Andrew B. Williams, Ph.D., will join The Citadel School of Engineering, one of the oldest engineering programs in America, on July 1, 2021. Currently, Williams is the Charles E. and Mary Jane Spahr Professor of Electrical Engineering and Computer Science at the University of Kansas School of Engineering.
Williams also serves on a National Academy of Engineering workshop committee for diversity, the Association for Computing Machinery (ACM) Education Advisory Committee, and as treasurer for the National GEM Consortium Alumni Advisory Board.
His career spans higher education and the private sector, including positions at Apple Inc., GE Medical Systems, and Allied Signal Aerospace Company. He was also a Boeing Welliver Faculty Fellow and GE Edison Engineer.
Williams was a department chair for computer and information sciences at Spelman College and a research affiliate in the Human-Automation Systems Lab at the Georgia Institute of Technology. Williams was the John P. Raynor Distinguished Chair in Electrical and Computer Engineering at Marquette University, where he founded and directed the Humanoid Engineering and Intelligent Robotics Lab.
His research and education work in artificial intelligence, autonomous robotics, and human-robot interaction has resulted in over 100 technical publications and presentations. Williams is the author of the book, “Out of the Box: Building Robots, Transforming Lives.”
“Dr. Williams is an accomplished administrator and scholar, currently serving as associate dean of the University of Kansas School of Engineering with more than 2,500 undergraduate students,” said The Citadel Provost, Sally Selden. “For 20 years, Dr. Williams has led efforts to improve and introduce innovative engineering curriculum. Additionally, he is a strategic financial planner who has helped raise approximately $29 million in grants and support for education and research from organizations including Apple, Boeing, GE, GM, Google, IBM, NASA, the National Institutes of Health, the National Science Foundation and the National Security Agency.”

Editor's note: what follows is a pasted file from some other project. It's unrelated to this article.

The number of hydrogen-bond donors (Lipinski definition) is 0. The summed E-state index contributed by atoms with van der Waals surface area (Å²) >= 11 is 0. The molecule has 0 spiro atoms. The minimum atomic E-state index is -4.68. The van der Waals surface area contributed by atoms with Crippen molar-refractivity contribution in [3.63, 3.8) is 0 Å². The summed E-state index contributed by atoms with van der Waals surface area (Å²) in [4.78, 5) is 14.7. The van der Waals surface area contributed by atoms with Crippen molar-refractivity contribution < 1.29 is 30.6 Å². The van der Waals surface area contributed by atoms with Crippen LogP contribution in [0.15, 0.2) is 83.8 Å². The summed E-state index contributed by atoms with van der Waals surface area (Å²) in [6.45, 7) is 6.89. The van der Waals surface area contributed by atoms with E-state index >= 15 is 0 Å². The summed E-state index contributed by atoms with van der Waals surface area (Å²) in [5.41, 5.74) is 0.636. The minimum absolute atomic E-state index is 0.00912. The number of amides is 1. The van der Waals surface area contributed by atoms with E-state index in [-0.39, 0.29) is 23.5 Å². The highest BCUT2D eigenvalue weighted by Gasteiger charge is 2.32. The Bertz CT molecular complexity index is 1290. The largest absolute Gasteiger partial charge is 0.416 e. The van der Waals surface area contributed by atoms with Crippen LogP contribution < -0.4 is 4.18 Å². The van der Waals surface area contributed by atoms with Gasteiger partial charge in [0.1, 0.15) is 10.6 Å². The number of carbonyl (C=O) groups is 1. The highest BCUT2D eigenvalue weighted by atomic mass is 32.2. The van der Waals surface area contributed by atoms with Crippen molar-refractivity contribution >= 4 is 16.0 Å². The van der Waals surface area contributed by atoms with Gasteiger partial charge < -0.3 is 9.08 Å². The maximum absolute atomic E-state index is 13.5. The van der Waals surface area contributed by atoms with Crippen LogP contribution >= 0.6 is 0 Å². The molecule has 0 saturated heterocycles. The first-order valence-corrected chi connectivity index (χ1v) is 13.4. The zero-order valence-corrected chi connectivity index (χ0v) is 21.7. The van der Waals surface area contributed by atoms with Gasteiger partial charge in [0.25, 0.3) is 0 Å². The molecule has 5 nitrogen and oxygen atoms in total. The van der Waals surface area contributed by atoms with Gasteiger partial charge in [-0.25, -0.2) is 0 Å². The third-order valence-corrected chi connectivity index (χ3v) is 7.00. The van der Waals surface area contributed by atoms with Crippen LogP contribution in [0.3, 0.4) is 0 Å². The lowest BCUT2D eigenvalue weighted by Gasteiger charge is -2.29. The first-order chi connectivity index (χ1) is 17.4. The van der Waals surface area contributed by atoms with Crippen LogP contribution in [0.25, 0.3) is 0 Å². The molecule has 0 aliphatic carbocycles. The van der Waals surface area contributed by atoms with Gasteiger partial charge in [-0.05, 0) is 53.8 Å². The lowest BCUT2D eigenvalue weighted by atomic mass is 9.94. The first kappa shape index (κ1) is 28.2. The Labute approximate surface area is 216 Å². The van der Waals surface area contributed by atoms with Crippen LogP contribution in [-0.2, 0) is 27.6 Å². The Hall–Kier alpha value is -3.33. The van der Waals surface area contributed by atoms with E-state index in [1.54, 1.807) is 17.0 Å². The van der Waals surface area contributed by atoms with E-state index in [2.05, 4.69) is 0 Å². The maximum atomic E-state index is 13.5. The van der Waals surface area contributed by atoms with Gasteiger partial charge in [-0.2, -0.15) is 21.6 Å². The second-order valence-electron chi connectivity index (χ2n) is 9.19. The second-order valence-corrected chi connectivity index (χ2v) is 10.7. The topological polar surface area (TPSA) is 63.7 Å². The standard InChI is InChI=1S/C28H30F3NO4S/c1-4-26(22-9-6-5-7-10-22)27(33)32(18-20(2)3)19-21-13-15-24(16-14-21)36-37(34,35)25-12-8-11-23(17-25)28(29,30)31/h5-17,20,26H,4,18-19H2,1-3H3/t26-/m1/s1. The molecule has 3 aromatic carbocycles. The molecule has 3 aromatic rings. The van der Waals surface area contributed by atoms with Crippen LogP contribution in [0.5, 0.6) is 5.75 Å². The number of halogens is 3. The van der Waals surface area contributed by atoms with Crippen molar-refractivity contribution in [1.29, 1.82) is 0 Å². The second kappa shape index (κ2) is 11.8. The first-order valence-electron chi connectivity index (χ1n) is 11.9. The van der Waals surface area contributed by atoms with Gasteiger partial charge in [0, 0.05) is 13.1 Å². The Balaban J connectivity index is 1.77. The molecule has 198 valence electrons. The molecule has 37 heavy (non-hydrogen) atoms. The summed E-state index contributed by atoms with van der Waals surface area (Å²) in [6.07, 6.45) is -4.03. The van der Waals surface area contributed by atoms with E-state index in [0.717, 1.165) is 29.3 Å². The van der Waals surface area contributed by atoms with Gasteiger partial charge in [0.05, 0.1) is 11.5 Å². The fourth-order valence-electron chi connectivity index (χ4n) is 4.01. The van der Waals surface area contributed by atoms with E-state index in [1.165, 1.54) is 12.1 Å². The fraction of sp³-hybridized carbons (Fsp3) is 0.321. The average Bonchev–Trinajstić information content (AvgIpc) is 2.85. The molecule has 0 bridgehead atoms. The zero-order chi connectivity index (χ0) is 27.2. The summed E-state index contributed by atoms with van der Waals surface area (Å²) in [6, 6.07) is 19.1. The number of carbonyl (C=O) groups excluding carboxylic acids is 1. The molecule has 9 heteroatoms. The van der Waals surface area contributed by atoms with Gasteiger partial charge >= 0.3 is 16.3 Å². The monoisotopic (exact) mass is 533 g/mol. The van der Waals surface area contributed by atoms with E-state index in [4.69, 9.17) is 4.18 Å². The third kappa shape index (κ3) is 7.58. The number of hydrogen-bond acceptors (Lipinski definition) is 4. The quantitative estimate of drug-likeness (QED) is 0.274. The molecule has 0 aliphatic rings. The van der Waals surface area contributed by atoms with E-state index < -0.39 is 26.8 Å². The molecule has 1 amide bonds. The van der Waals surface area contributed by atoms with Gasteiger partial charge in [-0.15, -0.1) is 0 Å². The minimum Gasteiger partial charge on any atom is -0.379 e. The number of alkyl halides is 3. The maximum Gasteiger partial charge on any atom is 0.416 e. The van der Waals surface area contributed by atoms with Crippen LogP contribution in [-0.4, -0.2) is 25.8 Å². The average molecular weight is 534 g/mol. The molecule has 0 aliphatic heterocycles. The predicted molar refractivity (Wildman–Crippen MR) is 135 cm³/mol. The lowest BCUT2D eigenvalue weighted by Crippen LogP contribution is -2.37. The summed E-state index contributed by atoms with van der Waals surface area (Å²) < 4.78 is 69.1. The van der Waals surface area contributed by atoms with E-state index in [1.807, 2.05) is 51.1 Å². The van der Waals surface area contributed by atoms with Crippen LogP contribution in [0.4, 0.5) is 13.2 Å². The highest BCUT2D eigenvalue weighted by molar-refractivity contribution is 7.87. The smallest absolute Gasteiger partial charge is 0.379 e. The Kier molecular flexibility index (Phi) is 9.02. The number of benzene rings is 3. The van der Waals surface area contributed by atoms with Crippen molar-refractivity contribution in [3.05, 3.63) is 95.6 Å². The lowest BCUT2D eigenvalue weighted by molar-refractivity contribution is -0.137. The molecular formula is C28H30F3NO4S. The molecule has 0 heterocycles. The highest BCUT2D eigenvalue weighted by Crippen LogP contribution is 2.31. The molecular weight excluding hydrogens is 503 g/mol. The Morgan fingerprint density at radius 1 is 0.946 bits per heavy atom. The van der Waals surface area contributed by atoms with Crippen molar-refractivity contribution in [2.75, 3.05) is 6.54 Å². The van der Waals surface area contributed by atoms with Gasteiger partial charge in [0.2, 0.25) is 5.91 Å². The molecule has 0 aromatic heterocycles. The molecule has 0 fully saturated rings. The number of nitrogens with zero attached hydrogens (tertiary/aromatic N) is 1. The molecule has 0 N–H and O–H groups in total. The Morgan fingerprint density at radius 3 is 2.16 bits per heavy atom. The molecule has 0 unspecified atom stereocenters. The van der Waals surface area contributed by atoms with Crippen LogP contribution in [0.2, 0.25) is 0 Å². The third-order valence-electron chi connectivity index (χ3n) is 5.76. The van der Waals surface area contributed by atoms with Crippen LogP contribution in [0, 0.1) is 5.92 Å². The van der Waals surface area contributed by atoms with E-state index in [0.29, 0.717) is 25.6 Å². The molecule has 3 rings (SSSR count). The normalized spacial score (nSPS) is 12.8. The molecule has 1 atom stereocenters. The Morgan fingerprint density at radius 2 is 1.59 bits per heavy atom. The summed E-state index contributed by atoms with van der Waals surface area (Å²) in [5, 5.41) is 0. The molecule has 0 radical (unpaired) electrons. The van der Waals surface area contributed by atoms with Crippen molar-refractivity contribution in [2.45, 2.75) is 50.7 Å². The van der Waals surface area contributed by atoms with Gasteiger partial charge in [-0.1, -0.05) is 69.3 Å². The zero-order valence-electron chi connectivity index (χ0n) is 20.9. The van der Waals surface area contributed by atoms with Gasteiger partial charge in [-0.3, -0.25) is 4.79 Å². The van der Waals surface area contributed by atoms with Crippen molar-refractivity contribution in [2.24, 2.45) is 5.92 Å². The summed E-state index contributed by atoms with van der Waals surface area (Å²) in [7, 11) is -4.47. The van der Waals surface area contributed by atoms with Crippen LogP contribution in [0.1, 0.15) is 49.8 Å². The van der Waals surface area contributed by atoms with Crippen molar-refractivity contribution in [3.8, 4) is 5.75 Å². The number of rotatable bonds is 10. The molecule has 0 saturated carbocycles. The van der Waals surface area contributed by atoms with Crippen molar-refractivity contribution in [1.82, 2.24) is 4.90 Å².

During his time at the University of Kansas, Williams led strategic planning, fundraising, and implementation efforts to catapult the university’s Indigenous, Hispanic, African American, Women, KU Engineering (IHAWKe) diversity and women’s programs to receive the 2019 Diversity Recognition Program Award with exemplary distinction, given by the American Society of Engineering Education.
“I am thrilled to be joining this world-class institution as Dean and to collaboratively build upon the outstanding work of The Citadel School of Engineering leadership and faculty. Being the son of a WWII and Korean War veteran increases the sense of honor and pride I feel as I look forward to serving and educating future principled leaders at the Military College of South Carolina and the broader community.”
Williams earned a bachelor’s degree in electrical engineering from the University of Kansas, a master’s degree in electrical and computer engineering from Marquette University, a Ph.D. in Electrical Engineering with an emphasis in artificial intelligence (AI) from the University of Kansas, and an M.B.A. from Rockhurst University.